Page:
From that point on, I can vividly remember running through the crowds and just hearing people screaming, “kick him down, Mo!” Sometimes you can gauge where people are at behind you based on the crowd reaction as you pass them, so I just kept thinking that he was right behind me waiting to kick me down in that last straightaway. Occasionally, I would hear one of my American teammates out on course cheering though as well and would get a short boost of energy to keep pushing. It wasn’t until I slipped out in the mud on the final stream crossing that I had a chance to steal a quick glance back and see that I had a stride or two on him, just as he followed suit and slipped out in the mud there as well. That gave me one last little adrenaline rush to put in everything I had and kick it home for those last 200 meters. It was impossible to tell where he was behind me at that point, but I honestly just kept thinking all the way in that he was about to come flying by me. I guess it’s just hard to visualize anything else after seeing his blazing fast kick so many times. Finally with about 20 meters left, I stole another glance over my shoulder (basically, what every runner knows you should never do) and saw that I had a gap. I really couldn’t believe it.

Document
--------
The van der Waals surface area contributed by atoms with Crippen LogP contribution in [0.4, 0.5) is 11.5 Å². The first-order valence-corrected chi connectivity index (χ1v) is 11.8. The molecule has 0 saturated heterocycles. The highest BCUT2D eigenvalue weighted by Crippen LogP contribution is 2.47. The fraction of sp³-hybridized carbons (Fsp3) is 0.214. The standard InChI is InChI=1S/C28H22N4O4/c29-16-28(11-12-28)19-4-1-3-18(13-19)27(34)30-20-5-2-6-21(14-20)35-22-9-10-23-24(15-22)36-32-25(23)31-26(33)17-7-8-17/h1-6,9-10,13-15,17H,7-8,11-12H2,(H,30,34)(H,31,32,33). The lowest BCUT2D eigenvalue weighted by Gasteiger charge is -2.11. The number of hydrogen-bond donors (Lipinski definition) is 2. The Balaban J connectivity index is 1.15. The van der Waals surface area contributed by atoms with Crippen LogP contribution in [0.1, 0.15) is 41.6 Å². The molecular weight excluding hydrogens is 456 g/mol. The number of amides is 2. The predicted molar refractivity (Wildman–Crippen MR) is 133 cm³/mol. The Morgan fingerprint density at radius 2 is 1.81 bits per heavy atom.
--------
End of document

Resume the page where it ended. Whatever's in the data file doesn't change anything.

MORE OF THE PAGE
What does this win mean to you? Does it affect your training or how you’re viewing the year?
I absolutely love cross country and to get another win over there in Edinburgh at that race against a guy like Mo really did mean a lot. I’m not disillusioned in thinking that it automatically means anything else will come easier now heading into the Olympics and Olympic trials this year, but it is a huge boost of confidence any time you can take down a double Olympic champion, regardless of the race.